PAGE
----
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What is FOMO(Fear of Missing Out): How To Overcome It?

What is FOMO(Fear of Missing Out): How To Overcome It?

FOMO(Fear Of Missing Out) is the uncomfortable feeling you have when you notice others having a better experience or opportunity without you. 

You are catching up with a group of friends one weekend. Out of nowhere, someone brings up the idea of starting a business together. He speaks about the plan he has in mind. Although you’re not convinced, most of the others gathered seem onboard to get started. So, what do you do? You agree to become a part of the team too.

Do you know why you consented despite disliking the idea? That’s because you grew worried that you’d miss out on all the success if the business took off.

Psychologists call the phenomenon FOMO – Fear of Missing Out.

What is FOMO?


FOMO(Fear Of Missing Out) is the uneasiness of missing out on what others are doing, experiencing, or possessing. You worry that others are having more fun and living a better life than you are.

The interesting part of the phenomenon is you feel anxious despite not knowing what you’re missing. It is a reaction to a situation and not a state of mind. FOMO has become so common in the current generation that the Oxford dictionary added it to their vocabulary in 2013.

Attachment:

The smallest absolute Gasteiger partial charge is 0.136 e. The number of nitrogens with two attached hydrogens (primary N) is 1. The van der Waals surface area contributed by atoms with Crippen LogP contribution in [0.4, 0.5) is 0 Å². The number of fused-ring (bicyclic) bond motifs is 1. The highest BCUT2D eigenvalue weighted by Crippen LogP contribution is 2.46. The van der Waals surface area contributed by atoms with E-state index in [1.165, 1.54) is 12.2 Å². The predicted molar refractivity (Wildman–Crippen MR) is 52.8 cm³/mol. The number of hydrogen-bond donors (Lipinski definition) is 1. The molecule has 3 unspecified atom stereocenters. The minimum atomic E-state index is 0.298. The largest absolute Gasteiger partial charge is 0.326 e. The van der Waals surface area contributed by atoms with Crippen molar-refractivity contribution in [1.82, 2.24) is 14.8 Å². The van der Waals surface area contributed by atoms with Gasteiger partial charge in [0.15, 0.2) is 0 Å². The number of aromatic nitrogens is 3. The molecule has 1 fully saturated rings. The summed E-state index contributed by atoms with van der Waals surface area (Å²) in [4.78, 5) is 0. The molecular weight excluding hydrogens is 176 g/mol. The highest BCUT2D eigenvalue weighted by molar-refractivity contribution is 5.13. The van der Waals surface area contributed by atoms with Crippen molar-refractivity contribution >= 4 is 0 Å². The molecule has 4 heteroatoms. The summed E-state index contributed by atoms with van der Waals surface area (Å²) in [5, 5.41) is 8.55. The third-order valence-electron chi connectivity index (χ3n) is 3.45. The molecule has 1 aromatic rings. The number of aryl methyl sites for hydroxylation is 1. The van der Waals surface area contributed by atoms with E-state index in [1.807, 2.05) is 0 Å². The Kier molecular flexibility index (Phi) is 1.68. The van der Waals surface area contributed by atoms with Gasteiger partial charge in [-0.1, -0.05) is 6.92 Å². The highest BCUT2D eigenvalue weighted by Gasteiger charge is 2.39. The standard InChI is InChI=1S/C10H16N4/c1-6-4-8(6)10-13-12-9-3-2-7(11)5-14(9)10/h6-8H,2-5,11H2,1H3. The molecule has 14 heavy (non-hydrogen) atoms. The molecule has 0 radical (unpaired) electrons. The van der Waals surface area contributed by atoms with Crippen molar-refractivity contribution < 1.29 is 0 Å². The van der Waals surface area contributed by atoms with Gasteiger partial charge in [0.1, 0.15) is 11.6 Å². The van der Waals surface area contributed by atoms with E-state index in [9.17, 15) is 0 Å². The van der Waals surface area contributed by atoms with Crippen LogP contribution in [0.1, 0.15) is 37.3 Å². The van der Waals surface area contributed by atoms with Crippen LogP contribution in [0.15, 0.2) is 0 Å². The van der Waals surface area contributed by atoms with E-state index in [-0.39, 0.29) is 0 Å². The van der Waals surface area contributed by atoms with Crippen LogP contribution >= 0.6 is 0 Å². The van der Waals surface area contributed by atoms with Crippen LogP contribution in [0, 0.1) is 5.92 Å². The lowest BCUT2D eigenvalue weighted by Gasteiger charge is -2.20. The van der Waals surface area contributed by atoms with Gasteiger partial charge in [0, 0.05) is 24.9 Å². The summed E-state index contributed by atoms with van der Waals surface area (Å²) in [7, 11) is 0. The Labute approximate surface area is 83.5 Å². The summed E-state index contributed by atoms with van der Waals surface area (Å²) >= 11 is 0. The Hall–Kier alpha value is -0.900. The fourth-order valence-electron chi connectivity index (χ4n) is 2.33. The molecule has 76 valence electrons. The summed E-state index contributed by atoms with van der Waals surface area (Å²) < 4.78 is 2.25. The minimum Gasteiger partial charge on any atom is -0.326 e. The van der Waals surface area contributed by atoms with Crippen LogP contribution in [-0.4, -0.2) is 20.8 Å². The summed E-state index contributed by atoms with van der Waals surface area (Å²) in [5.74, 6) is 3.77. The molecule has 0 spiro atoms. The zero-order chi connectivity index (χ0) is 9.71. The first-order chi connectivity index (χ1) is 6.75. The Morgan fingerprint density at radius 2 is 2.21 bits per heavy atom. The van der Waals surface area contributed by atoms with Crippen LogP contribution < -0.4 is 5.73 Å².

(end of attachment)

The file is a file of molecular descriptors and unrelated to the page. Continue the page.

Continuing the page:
FOMO manifests itself in another form during decision making too. When you have to pick between multiple options, you undergo decision paralysis because you worry you’ll lose a better opportunity. Therefore, you analyze your choices on and on without picking any.

The social media influence

FOMO has existed since the beginning of time, but the recent advent of social media has aggravated the problem by leaps and bounds.

When you look at your news feed on Facebook or Instagram, you feel you’re living a boring life compared to your friends. A scroll through social media gives you the impression that others are enjoying shots of tequila and diving into an infinity pool.

You start asking yourself, “Why am I not indulging in such fun myself? I am missing out on the good things in life.” Such thoughts push you into a negative loop which only gets worse with more time spent on social media. You believe you’re doing worse than your friends and coworkers.

Social media fear of missing out

Triggered by the need to do better, you wait for the next opportunity to step out of your house to a bar or a coffee shop. You pull out your phone, click a picture and post it on social media just to convey the message, “Hey, look, I’m having fun too.” You wait for the likes to start pouring. This turns into an endless vicious cycle.